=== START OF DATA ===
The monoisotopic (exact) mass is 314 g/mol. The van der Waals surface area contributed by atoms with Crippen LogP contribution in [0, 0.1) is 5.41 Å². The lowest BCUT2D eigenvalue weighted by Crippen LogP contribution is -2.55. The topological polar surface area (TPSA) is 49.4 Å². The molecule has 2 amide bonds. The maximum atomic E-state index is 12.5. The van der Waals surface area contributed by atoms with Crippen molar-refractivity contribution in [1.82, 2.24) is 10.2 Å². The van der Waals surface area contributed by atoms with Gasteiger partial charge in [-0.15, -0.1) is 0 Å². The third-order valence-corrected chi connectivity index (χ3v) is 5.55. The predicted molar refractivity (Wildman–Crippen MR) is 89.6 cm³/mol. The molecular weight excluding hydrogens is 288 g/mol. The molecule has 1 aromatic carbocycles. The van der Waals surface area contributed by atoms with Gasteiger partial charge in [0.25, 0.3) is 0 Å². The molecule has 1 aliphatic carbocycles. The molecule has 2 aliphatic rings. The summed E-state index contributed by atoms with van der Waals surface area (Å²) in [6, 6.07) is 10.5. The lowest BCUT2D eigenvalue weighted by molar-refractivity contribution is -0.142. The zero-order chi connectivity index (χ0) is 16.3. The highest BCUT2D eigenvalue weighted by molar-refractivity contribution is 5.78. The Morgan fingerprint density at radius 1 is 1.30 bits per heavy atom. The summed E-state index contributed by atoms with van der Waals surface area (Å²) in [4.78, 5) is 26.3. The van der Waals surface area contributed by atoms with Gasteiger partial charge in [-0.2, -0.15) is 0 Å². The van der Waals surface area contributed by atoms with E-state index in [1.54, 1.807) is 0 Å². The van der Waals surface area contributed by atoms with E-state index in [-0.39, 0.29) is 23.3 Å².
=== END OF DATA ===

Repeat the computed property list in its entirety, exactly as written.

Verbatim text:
The monoisotopic (exact) mass is 314 g/mol. The van der Waals surface area contributed by atoms with Crippen LogP contribution in [0, 0.1) is 5.41 Å². The lowest BCUT2D eigenvalue weighted by Crippen LogP contribution is -2.55. The topological polar surface area (TPSA) is 49.4 Å². The molecule has 2 amide bonds. The maximum atomic E-state index is 12.5. The van der Waals surface area contributed by atoms with Crippen molar-refractivity contribution in [1.82, 2.24) is 10.2 Å². The van der Waals surface area contributed by atoms with Gasteiger partial charge in [-0.15, -0.1) is 0 Å². The third-order valence-corrected chi connectivity index (χ3v) is 5.55. The predicted molar refractivity (Wildman–Crippen MR) is 89.6 cm³/mol. The molecular weight excluding hydrogens is 288 g/mol. The molecule has 1 aromatic carbocycles. The van der Waals surface area contributed by atoms with Gasteiger partial charge in [0.25, 0.3) is 0 Å². The molecule has 1 aliphatic carbocycles. The molecule has 2 aliphatic rings. The summed E-state index contributed by atoms with van der Waals surface area (Å²) in [6, 6.07) is 10.5. The lowest BCUT2D eigenvalue weighted by molar-refractivity contribution is -0.142. The zero-order chi connectivity index (χ0) is 16.3. The highest BCUT2D eigenvalue weighted by molar-refractivity contribution is 5.78. The Morgan fingerprint density at radius 1 is 1.30 bits per heavy atom. The summed E-state index contributed by atoms with van der Waals surface area (Å²) in [4.78, 5) is 26.3. The van der Waals surface area contributed by atoms with Gasteiger partial charge in [-0.2, -0.15) is 0 Å². The van der Waals surface area contributed by atoms with E-state index in [1.54, 1.807) is 0 Å². The van der Waals surface area contributed by atoms with E-state index in [-0.39, 0.29) is 23.3 Å².